Useful Advice for Arts Entrepreneurs

1. Never sacrifice quality in your artistic work. Quality must be priority for the sake of value. Keep your skills sharp; unused skills rust like farm tools in the rain.

2. You can profit and commit a social good concurrently. This is social entrepreneurship.

3. Don’t do everything. Inspire collaborators. Lead them and learn to effectively delegate.

4. Don’t be afraid of what you don’t know. You will either assume the learning curve or find others who will fill your skill deficiencies. 

5. Explore being for-profit before nonprofit. Fiscal sponsorship, through organizations such as Fractured Atlas, enables for-profits to compete for nonprofit-only grants.

6. As an artist, find your voice. It is the greatest tool you can possess. Blogging can help; very quickly, you will learn what you can and want to post.

7. Know your company revenue drivers. How does cash flow into, through and out of your business?

8. Competition is part of the market game. Don’t let this compromise your art, but work with it. Find a balance between artistic integrity and the realities of commerce and the market.

9. As often as possible, ask yourself, “What if….?” This question opens our minds to possibility and potential. “What if?” is a key to unlock insight and creative vision.

10. Engage your pursuits heroically. You can do this by serving others and willfully sacrificing on occasion to serve their needs. Get comfortable with risk and obstacles. They are inevitable.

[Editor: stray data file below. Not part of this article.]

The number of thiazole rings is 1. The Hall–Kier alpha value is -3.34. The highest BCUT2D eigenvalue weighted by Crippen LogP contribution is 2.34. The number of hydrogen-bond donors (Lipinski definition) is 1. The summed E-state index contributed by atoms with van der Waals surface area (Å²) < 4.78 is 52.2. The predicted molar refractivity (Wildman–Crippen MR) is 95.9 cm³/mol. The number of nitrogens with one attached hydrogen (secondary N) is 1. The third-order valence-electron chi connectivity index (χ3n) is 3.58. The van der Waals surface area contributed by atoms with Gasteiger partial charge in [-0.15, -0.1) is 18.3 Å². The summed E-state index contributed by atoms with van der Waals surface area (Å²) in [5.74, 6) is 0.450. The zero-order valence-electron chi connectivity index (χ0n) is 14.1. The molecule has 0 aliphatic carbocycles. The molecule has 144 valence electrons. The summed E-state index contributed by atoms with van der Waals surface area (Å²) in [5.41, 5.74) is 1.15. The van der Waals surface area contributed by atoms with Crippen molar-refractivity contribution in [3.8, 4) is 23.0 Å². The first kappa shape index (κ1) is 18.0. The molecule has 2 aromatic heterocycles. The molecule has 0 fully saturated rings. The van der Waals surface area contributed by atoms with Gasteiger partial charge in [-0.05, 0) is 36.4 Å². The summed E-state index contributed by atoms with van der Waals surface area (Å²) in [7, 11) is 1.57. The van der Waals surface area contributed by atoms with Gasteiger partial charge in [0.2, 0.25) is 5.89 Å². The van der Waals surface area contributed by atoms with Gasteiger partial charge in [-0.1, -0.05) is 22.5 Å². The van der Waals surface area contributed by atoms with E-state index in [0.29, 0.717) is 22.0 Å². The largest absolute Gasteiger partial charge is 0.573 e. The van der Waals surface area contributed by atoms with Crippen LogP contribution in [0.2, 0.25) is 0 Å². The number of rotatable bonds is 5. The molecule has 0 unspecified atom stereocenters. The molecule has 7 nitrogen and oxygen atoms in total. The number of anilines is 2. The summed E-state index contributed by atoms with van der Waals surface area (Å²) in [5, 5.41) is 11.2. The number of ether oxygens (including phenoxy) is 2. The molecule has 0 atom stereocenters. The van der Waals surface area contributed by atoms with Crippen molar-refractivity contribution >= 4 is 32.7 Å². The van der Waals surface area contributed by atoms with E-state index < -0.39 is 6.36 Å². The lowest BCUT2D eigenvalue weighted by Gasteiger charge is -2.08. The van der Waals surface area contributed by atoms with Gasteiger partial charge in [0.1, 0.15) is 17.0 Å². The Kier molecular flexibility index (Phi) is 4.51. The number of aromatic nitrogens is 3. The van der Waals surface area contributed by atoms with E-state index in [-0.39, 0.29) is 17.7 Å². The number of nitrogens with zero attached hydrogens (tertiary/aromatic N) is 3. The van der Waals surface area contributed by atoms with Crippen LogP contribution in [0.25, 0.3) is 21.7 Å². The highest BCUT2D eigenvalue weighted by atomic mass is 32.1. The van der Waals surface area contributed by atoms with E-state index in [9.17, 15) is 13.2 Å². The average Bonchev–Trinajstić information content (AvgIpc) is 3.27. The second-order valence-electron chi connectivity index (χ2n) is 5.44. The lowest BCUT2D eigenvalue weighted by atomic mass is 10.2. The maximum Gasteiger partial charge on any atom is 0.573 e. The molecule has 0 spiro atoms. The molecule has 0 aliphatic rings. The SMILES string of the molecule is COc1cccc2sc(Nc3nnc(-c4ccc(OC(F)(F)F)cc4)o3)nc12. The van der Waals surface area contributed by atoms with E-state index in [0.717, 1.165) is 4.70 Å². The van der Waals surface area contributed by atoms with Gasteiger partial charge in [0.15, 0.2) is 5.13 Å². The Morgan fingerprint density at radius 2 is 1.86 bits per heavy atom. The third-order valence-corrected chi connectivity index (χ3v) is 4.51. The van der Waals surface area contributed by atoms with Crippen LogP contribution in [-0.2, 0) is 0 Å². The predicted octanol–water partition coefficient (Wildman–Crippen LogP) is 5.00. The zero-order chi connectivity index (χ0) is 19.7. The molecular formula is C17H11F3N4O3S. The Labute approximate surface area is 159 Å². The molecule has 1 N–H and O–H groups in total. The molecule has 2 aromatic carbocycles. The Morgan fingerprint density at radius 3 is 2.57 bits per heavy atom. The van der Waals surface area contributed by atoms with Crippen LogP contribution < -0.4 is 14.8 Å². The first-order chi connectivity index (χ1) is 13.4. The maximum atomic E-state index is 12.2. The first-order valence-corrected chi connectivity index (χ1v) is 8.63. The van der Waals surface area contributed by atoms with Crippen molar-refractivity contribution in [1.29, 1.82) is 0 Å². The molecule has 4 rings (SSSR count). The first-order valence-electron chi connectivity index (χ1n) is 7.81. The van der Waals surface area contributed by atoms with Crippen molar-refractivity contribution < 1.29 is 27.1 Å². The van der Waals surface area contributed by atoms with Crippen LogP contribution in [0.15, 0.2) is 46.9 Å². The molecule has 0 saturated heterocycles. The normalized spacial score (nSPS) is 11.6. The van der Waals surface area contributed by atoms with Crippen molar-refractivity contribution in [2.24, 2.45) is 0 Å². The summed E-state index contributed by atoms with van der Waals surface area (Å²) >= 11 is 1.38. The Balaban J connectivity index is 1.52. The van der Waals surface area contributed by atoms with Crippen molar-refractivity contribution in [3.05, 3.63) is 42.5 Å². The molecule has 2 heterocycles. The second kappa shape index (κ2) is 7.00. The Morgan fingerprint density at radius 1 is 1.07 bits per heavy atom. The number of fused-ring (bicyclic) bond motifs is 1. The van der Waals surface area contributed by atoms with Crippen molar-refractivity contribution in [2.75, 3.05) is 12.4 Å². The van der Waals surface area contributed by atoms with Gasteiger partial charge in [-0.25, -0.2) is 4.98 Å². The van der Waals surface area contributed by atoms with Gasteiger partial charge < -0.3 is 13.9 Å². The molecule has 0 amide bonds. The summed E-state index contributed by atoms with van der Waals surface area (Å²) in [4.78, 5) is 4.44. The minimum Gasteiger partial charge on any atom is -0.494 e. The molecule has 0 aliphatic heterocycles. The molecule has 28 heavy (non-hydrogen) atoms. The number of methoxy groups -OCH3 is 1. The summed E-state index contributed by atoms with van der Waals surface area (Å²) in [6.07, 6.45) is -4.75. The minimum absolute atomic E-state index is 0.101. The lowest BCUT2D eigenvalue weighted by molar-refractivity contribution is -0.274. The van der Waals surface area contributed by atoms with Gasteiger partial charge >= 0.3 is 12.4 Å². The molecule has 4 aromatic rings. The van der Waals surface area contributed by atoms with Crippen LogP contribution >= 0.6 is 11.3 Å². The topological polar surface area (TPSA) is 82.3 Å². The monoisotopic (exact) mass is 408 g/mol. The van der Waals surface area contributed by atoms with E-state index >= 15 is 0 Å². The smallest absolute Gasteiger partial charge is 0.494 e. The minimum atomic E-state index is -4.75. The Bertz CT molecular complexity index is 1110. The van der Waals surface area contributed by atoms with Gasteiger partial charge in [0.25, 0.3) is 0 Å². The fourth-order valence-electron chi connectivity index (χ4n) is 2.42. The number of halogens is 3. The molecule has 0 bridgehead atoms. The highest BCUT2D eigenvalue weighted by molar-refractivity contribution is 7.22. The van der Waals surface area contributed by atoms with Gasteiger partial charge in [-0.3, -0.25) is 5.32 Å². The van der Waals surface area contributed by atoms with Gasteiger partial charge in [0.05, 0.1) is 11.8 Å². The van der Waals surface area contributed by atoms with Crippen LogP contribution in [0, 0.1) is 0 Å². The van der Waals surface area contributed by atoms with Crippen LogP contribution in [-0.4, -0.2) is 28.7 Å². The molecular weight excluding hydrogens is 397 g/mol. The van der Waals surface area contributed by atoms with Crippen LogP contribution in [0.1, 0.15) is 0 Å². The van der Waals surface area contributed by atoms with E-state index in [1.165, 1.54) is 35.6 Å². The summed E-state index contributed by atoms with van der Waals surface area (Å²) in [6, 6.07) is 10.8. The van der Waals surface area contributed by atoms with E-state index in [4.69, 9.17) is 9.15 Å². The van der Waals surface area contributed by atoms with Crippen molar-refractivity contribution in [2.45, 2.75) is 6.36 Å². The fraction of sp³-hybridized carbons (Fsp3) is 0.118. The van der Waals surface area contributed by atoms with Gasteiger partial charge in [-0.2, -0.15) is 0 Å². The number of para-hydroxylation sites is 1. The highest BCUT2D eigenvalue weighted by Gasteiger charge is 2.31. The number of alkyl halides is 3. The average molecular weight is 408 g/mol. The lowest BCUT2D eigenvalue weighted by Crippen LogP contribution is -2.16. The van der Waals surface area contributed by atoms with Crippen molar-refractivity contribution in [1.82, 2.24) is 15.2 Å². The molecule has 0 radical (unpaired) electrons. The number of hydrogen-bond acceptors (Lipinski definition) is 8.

11. Remember that if something’s been done before, it can be done again.

12. If something has never been done before, know that everything starts at some point.

13. Learn from your failures. Failure is inevitable and a primary learning tool. Glean what you can from hard experiences, as this is a path toward greater wisdom, insight and ability.

14. Don’t forget those who help you. Repay them as you can. Take care of your people and they will take care of you. Business is a give and take. Drop those that only take.

15. Entrepreneurship is a game, one that is experientially based. It’s one that hurts, but can also feel great. Entrepreneurship involves impact. This is due to arts entrepreneurship being a lifestyle, rather than mere career pursuit. It is a lifestyle that can yield treasure, personal insight and newfound meaning. Play the game and commit to realizing both your needs and the needs of others. If you fail, try again.